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Chicken embryo research may lead to new cancer treatments

CNN's Al Hinman reports on a possible new cancer weapon
Windows Media 28K 80K

April 19, 1999
Web posted at: 4:31 p.m. EDT (2031 GMT)

From Medical Correspondent Al Hinman

WASHINGTON (CNN) -- Harvard University researchers at the Experimental Biology Conference '99 in Washington have presented a study indicating that neomycin, a common antibiotic, may help fight tumor development by blocking the growth of new blood vessels.

Monday's presentation describes the latest development in an international search for new ways to fight cancer through the study of chicken embryos.

The hope is that this research can lead to more studies in animals and eventually humans.

"If we can understand what factors are involved in this process in the embryo, maybe we can gain some information for the process in the human patient," says Dr. Beate Brand-Saberi of Freiberg University in Germany.

A three-day-old chicken embryo is at about the same developmental stage as a human embryo at four or five weeks. At this stage, the first signs of limb growth appear.

German researchers have discovered that this growth is controlled by chemical signals sent from cells to other nearby cells, triggering the production of life-sustaining blood vessels.

"It's a normal, controlled process, as opposed to a tumor where it's not controlled," says Stanford University's Dr. Frank Stockdale. "But the signals we think are very much the same, and therefore by understanding how they grow in the embryo, we will be able to understand how they grow in the tumor."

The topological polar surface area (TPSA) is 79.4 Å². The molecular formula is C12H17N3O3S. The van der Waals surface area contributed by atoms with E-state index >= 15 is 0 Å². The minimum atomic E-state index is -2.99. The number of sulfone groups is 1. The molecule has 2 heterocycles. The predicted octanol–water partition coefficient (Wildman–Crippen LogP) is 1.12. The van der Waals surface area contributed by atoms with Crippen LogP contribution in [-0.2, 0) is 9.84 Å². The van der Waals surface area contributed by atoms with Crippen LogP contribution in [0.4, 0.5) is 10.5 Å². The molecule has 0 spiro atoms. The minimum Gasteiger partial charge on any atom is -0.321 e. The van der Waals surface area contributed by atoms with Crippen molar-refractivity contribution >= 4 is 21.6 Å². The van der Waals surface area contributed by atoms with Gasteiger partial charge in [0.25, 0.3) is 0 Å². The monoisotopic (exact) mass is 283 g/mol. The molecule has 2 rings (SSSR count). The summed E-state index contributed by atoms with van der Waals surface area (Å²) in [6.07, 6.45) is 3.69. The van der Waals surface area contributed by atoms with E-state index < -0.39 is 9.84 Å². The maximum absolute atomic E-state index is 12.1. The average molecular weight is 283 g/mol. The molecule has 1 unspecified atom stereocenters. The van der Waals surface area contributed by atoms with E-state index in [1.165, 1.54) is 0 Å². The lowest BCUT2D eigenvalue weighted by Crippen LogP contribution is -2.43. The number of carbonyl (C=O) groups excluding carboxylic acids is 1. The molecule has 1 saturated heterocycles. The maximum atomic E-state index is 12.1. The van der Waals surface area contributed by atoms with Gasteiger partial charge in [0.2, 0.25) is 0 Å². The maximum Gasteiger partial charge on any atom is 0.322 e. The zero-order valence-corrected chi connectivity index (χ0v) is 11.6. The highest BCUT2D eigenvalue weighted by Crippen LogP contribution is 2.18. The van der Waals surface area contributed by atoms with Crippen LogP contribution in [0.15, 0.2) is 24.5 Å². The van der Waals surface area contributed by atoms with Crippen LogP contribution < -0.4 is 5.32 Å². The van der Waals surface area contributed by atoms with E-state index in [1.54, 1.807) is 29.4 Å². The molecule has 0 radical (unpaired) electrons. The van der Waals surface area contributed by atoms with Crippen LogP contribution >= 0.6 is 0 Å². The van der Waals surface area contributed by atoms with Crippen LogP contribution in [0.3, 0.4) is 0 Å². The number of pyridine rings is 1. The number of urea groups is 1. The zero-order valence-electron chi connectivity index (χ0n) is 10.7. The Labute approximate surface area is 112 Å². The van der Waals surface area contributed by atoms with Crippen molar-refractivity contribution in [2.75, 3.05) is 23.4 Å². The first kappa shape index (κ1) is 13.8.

The process of blood-vessel creation is called angiogenesis. Finding a way to control it is one of the hottest areas in cancer research.

Nearly two-dozen anti-angiogenesis drugs are currently in various stages of human testing in the United States.

"Not every approach that is tried is going to work optimally," says Dr. Jeffery Isner of Tufts University. "That's part of the struggle here, it's part of the challenge for any group of investigators."

Many of the experimental anti-angiogenesis drugs are intended to work by interrupting the cell-to-cell communication confirmed in the German chicken embryo studies.

This research has some doctors convinced they can change the way cancer is fought in the future, moving away from radiation and chemotherapies toward biological approaches to treatment.

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Experimental Biology Conference '99
Harvard University
Stanford University
Tufts University
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